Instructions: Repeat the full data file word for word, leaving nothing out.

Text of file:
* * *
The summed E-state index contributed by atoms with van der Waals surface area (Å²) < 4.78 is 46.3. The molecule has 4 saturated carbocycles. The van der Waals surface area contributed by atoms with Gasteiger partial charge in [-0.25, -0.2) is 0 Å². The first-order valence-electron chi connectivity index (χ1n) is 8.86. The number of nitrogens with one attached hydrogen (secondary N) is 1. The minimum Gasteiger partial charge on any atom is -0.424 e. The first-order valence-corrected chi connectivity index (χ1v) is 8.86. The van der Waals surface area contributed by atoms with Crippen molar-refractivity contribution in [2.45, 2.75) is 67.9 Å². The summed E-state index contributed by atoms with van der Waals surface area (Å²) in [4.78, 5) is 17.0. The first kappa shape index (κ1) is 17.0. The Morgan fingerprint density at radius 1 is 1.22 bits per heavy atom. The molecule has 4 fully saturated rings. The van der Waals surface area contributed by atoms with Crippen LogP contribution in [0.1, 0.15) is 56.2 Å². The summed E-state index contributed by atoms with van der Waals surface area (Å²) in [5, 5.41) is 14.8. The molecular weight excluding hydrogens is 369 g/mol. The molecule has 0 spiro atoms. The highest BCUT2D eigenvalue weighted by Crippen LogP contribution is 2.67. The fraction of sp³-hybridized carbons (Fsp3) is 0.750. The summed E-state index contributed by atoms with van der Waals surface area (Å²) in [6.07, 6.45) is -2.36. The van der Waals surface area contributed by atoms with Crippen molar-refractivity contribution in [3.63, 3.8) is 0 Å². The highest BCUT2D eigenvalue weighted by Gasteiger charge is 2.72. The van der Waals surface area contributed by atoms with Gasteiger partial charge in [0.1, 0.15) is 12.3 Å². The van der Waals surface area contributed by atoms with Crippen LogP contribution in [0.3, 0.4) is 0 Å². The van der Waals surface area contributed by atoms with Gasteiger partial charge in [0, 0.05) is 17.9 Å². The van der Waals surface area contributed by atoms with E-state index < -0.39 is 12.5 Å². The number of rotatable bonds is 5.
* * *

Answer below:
The summed E-state index contributed by atoms with van der Waals surface area (Å²) < 4.78 is 46.3. The molecule has 4 saturated carbocycles. The van der Waals surface area contributed by atoms with Gasteiger partial charge in [-0.25, -0.2) is 0 Å². The first-order valence-electron chi connectivity index (χ1n) is 8.86. The number of nitrogens with one attached hydrogen (secondary N) is 1. The minimum Gasteiger partial charge on any atom is -0.424 e. The first-order valence-corrected chi connectivity index (χ1v) is 8.86. The van der Waals surface area contributed by atoms with Crippen molar-refractivity contribution in [2.45, 2.75) is 67.9 Å². The summed E-state index contributed by atoms with van der Waals surface area (Å²) in [4.78, 5) is 17.0. The first kappa shape index (κ1) is 17.0. The Morgan fingerprint density at radius 1 is 1.22 bits per heavy atom. The molecule has 4 fully saturated rings. The van der Waals surface area contributed by atoms with Crippen LogP contribution in [0.1, 0.15) is 56.2 Å². The summed E-state index contributed by atoms with van der Waals surface area (Å²) in [5, 5.41) is 14.8. The molecular weight excluding hydrogens is 369 g/mol. The molecule has 0 spiro atoms. The highest BCUT2D eigenvalue weighted by Crippen LogP contribution is 2.67. The fraction of sp³-hybridized carbons (Fsp3) is 0.750. The summed E-state index contributed by atoms with van der Waals surface area (Å²) in [6.07, 6.45) is -2.36. The van der Waals surface area contributed by atoms with Crippen molar-refractivity contribution in [3.63, 3.8) is 0 Å². The highest BCUT2D eigenvalue weighted by Gasteiger charge is 2.72. The van der Waals surface area contributed by atoms with Gasteiger partial charge in [0.1, 0.15) is 12.3 Å². The van der Waals surface area contributed by atoms with Crippen LogP contribution in [0.3, 0.4) is 0 Å². The van der Waals surface area contributed by atoms with Gasteiger partial charge in [0, 0.05) is 17.9 Å². The van der Waals surface area contributed by atoms with E-state index < -0.39 is 12.5 Å². The number of rotatable bonds is 5.